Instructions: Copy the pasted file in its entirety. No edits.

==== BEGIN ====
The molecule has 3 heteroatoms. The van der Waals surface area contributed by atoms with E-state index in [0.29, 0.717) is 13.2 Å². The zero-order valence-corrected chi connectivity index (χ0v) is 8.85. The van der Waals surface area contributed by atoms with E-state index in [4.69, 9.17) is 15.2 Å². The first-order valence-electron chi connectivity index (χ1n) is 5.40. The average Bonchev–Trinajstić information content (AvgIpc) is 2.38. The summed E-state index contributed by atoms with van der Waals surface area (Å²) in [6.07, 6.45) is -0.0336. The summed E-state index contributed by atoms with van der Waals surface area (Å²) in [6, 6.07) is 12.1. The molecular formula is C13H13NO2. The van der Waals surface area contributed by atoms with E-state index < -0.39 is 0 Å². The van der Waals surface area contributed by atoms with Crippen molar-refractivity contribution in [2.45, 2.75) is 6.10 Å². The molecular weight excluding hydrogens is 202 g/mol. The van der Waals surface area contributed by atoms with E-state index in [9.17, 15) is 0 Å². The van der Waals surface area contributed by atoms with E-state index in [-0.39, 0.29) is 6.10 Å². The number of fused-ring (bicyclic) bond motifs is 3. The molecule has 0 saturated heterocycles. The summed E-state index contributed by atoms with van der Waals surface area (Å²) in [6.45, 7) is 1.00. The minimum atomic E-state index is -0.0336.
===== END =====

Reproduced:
The molecule has 3 heteroatoms. The van der Waals surface area contributed by atoms with E-state index in [0.29, 0.717) is 13.2 Å². The zero-order valence-corrected chi connectivity index (χ0v) is 8.85. The van der Waals surface area contributed by atoms with E-state index in [4.69, 9.17) is 15.2 Å². The first-order valence-electron chi connectivity index (χ1n) is 5.40. The average Bonchev–Trinajstić information content (AvgIpc) is 2.38. The summed E-state index contributed by atoms with van der Waals surface area (Å²) in [6.07, 6.45) is -0.0336. The summed E-state index contributed by atoms with van der Waals surface area (Å²) in [6, 6.07) is 12.1. The molecular formula is C13H13NO2. The van der Waals surface area contributed by atoms with E-state index < -0.39 is 0 Å². The van der Waals surface area contributed by atoms with Crippen molar-refractivity contribution in [2.45, 2.75) is 6.10 Å². The molecular weight excluding hydrogens is 202 g/mol. The van der Waals surface area contributed by atoms with E-state index in [9.17, 15) is 0 Å². The van der Waals surface area contributed by atoms with E-state index in [-0.39, 0.29) is 6.10 Å². The number of fused-ring (bicyclic) bond motifs is 3. The molecule has 0 saturated heterocycles. The summed E-state index contributed by atoms with van der Waals surface area (Å²) in [6.45, 7) is 1.00. The minimum atomic E-state index is -0.0336.